Features May 2003 Issue

Learning About Nettle

This nourishing herb can relieve your dog’s spring and summer allergies.

By Gregory L. Tilford

Are you among the millions of people who set out into the great outdoors every year? If so, are you familiar with Urtica? If not, you certainly should be. Collectively known as nettle, these plants inhabit drainage ditches, stream banks, and other moist soils in North America and throughout the Northern Hemisphere.

Nettle deserves your attention. In fact, it actually demands your attention. Even the slightest brush of skin against the stems or leaves of the plant will immediately result in a painful sting. Tiny, hollow needles line the stem and leaf margins of the plant, each containing a combination of formic acid and antigenic proteins. These toxins are held under a slight pressure, so when a person’s skin comes in contact with the tiny needles, the venom is actually injected into the outer layers of skin, causing a burning rash of tiny blisters.

The stems of the nettle plant are covered with tiny, almost microscopic needles that deliver a toxin that causes a stinging sensation. This toxin is neutralized when the plant is cooked or dried.

Fortunately, the discomfort is generally short-lived. The chemicals that cause nettle’s sting dissipate quickly when exposed to air, and the rash usually disappears within a couple of hours. In fact, complete drying or cooking of the leafy greens will neutralize these compounds altogether, allowing dogs and their caregivers to enjoy its delicious flavor and powerful medicine. And for those who do not wish to brave foreboding incursions into unruly patches of stinging weeds, don’t despair; nettle is accessible to everyone, in certified organic, dried (and sting-free), bulk-bin form at your local health food store.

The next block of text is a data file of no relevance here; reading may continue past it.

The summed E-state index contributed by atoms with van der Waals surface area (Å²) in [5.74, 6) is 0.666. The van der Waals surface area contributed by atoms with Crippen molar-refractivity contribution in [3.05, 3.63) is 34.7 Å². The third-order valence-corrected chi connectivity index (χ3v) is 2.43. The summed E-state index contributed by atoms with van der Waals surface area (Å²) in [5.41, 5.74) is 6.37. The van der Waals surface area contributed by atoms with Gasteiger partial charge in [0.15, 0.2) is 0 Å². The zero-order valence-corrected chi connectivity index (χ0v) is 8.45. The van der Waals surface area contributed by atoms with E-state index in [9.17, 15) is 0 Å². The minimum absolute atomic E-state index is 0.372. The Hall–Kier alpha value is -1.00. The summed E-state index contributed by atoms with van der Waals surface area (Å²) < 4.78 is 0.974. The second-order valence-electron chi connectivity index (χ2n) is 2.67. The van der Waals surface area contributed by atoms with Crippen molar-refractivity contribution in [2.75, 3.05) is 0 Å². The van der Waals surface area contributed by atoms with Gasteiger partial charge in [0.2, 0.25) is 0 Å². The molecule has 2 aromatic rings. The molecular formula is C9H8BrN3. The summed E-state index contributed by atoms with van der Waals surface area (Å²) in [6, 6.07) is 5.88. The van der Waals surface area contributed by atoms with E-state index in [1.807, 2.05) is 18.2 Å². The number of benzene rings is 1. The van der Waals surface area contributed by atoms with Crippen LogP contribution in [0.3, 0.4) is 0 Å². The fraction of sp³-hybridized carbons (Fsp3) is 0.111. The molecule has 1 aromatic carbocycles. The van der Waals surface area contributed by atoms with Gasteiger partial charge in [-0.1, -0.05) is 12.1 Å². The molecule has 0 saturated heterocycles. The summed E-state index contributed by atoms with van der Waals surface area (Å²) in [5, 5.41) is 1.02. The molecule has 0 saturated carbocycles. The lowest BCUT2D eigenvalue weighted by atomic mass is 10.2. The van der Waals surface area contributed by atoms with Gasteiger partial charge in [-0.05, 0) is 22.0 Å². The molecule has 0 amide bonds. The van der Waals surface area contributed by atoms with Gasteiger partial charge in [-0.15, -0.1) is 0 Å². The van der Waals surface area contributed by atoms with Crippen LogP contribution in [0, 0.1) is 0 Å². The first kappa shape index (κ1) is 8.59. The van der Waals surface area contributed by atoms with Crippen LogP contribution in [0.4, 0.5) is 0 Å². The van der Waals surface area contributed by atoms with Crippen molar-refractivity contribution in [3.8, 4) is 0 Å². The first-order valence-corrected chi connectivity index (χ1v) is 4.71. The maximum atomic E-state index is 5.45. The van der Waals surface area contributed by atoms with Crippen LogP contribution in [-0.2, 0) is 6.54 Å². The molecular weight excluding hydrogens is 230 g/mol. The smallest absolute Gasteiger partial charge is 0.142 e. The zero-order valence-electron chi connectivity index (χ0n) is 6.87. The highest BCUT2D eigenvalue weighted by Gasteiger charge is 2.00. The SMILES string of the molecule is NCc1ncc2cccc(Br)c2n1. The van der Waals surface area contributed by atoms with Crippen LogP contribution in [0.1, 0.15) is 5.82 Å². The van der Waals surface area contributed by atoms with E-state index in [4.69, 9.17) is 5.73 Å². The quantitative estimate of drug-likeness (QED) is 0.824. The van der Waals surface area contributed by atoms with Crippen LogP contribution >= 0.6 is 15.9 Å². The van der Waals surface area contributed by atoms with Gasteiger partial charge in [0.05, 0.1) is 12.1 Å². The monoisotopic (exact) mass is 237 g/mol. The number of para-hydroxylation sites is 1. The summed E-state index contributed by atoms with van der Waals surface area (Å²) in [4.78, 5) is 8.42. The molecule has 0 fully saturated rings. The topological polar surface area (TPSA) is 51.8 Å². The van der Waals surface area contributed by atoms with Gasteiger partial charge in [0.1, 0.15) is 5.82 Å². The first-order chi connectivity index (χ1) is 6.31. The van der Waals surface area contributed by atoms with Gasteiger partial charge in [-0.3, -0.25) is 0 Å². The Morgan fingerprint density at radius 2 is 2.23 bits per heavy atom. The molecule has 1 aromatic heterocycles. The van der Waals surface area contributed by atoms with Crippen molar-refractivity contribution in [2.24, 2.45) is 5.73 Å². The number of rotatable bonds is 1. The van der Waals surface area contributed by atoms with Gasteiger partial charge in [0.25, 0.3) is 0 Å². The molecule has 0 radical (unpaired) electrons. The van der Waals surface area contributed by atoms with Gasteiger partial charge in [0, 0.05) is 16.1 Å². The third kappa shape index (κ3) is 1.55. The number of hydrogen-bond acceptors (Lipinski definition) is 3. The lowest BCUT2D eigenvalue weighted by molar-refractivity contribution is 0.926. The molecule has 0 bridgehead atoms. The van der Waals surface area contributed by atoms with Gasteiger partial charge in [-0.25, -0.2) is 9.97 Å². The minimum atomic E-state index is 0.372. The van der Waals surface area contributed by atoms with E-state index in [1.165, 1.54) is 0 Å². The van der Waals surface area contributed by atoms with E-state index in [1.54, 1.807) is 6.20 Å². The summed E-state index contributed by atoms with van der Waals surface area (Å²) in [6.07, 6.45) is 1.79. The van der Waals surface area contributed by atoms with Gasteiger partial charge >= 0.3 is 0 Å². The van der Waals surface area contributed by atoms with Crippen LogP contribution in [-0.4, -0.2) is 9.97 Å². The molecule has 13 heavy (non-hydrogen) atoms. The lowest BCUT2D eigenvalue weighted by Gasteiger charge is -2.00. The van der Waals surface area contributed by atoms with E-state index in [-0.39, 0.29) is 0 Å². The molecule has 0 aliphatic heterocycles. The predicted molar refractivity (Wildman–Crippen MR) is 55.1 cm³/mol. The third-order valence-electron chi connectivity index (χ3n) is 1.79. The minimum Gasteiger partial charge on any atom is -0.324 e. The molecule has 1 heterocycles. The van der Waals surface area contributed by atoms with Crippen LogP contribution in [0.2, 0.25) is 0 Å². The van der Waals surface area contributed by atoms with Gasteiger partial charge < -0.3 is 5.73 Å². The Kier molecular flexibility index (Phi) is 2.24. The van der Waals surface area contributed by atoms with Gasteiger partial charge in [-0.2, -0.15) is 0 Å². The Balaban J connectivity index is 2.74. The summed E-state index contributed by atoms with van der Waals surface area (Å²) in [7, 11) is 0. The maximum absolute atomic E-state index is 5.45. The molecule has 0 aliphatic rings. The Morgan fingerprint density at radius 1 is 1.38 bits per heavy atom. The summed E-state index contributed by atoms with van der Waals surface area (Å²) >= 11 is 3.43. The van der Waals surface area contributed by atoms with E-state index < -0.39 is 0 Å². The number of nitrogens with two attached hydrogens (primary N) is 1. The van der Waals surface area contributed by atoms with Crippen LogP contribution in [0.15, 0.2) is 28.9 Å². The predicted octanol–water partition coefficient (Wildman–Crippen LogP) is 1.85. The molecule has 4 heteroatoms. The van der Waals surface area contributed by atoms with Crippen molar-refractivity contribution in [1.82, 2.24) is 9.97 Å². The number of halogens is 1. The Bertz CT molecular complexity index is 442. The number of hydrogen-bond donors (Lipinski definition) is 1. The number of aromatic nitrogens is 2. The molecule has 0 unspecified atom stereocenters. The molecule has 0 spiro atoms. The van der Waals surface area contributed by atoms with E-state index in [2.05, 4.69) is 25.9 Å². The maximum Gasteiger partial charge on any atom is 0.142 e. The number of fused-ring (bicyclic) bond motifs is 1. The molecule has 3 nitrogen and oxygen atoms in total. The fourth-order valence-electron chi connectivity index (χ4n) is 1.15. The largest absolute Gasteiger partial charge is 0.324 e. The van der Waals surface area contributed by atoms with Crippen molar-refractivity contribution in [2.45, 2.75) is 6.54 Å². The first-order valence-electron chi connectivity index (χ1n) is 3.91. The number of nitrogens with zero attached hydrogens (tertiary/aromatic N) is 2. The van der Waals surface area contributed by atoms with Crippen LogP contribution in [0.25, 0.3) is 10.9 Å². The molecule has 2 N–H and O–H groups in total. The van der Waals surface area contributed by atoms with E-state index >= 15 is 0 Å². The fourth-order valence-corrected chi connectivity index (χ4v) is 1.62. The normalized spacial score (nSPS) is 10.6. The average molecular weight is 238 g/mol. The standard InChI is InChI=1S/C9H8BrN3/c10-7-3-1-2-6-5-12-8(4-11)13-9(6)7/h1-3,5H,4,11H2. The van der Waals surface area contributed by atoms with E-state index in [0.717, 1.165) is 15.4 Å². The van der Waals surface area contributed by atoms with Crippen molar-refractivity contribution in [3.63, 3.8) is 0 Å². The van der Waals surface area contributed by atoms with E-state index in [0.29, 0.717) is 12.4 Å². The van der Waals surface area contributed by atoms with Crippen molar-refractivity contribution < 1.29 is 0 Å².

Nettle is extremely nourishing. One hundred grams of the dried leaves may contain as much as 30.4 g (that’s 30 percent by weight!) of crude protein, 2,970 mg of calcium, 680 mg of phosphorus, 32.2 mg of iron, 650 mg of magnesium, 20.2 mg beta-carotene, and 3,450 mg of potassium. Also present are vitamins A, C, D, and B-complex, all in a highly palatable form that can be effectively assimilated into the body without adding stress upon the liver, kidneys, or digestive tract. This makes nettle an excellent “green food” supplement for dogs who need extra trace minerals and vitamins in their diets, but not in huge, multi-vitamin doses, such as those on a well-balanced home-prepared diet.

In addition, because nettle is rich in gut-cleansing fiber and antioxidant chlorophyll, it a good choice for dogs that are prone to chronic digestive disorders, systemic toxicity, or urinary tract problems. The dried herb can be sprinkled directly onto the animals’ food, ½ tsp. for each pound of food fed.

Nettle for the eyes and skin
Many of the herbal eye rinse preparations found on store shelves contain extracts of a plant called “eyebright” (Euphrasia species). Although eyebright is an excellent anti-inflammatory agent for the eyes, much of it is harvested from the wild. A growing concern among ecology-minded herbalists suggests that wild stands of eyebright may not be able to sustain the impacts of the burgeoning herb market much longer. Therefore, if you choose to utilize any product that contains eyebright, please make sure it comes from cultivated sources. Or, as an earth-friendly alternative to wild harvested eyebright, use nettle instead.